I often wonder where do we place ourselves strategically and culturally? How much of a multicultural world (as formulated by Homi Bhabha) are we living in? Are we still in Edward Said’s Orient? We see an overarching debate in the mid- to late-twentieth century, the ‘Eastern’ part of the world criticising the ‘West’ for its imposition of imperialism, while simultaneously creating a massive capitalist market for from qawalis, miniature paintings, pashmina shawls and bridal couture weeks. In contrast to that, historically we identify national thinkers and progressives who have slated the state and tried to paint a “westernised modernised” picture of the east. In the present we see an entire generation that very humbly flaunts their western-fused attire and trans-cultural English and French accents.

Today, I do wish there was a distillation apparatus where one could identify which fragment of one’s being is permitted to become ‘westernized’ and which part need not get prompted. The fact is there isn’t any way to gauge one’s genius in today’s world at large that can be territories based on origin and culture. Disappointingly, we have moved into a global understanding of the world, where each city, town, center operates on an inclusive level, generating ripples, the reverberations of which move across cultures, borders, and disciplines. One can observe that there is a huge western audience adopting exotic paisley-inspired motifs, garam masala, and an entire generation of eastern-fusion aesthetics from lifestyle to literature. It is quite perplexing to still want to label ‘this’ as eastern or ‘that’ as western because culture no longer operates on the basis of autonomy or territorial acquisition. Art and aesthetics therefore cannot be labeled as eastern or western, rather, there is an unguarded dialogue that is co-existent, informing and shaping the other.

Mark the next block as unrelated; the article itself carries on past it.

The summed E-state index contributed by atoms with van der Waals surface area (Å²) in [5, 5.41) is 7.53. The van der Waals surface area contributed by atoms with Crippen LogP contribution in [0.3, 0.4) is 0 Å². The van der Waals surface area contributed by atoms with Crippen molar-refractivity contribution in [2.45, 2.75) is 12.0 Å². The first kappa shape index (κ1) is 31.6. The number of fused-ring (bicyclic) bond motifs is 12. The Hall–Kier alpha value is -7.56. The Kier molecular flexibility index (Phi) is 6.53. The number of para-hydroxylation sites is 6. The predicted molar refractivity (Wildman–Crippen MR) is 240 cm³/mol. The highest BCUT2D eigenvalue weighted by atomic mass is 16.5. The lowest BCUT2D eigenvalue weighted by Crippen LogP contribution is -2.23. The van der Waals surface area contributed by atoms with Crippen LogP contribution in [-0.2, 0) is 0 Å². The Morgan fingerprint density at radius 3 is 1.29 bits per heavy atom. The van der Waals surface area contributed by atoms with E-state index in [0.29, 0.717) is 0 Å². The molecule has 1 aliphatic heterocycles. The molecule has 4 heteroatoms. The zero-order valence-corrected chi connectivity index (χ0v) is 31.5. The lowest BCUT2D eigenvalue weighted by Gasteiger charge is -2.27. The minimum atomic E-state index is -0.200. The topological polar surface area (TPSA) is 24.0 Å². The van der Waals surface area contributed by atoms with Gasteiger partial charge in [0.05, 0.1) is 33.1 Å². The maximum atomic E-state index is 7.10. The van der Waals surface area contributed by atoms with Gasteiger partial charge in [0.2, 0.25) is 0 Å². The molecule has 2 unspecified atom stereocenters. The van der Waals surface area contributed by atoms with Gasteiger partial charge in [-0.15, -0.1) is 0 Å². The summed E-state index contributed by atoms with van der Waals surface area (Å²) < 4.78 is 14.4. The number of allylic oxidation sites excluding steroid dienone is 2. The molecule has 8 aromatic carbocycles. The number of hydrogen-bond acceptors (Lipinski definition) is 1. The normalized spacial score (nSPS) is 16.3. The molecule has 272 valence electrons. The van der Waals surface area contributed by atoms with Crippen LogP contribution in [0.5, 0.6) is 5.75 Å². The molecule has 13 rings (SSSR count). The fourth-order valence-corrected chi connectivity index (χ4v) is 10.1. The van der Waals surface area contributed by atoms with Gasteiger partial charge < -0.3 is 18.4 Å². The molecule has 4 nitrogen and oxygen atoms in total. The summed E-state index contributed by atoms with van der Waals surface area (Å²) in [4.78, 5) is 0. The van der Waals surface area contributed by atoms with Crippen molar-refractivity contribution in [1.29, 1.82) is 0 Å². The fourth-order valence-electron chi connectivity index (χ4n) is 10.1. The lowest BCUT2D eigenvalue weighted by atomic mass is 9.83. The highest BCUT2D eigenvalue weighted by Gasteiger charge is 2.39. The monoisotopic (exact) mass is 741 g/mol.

“A culture is made through change; it is not defined by an essence which exists apart change, a noumenon hidden behind the altering configurations of phenomena. In individuating cultures and peoples, we neither need nor for the most part resort to the idea of an essence. Yet we must, however, insist on the possibility of making historical connections, of being able to see change and resemblance”

With a recent shift in world politics, we see how diaspora artists from Palestine, Egypt, Iraq and Iran have let this this phenomena inform their work with eastern and western aesthetics and understanding, incorporating material and media that activate the body/public. For instance: Wael Shawky commissioning thirty-two Pakistani qawals in Dictums 10:120 at the 2011 Sharjah Biennale using text, diction and the art of singing text through qawali to comment on history, religion and culture. Or Thomas Hirschhorn’s Bataille Monument, 2002, a participatory and collaborative art project initiating relationships among the local working class and immigrant community in the suburbs of Kassel, Germany. Or Rirkrit Tiravanija’s Untitled (Free), 1992, at 303 Gallery, New York, transforming the gallery into an area where he served free rice and Thai curry to viewers, and the act of cooking and eating in a communal space caused emergent dialogues among the public in a shared space to become art.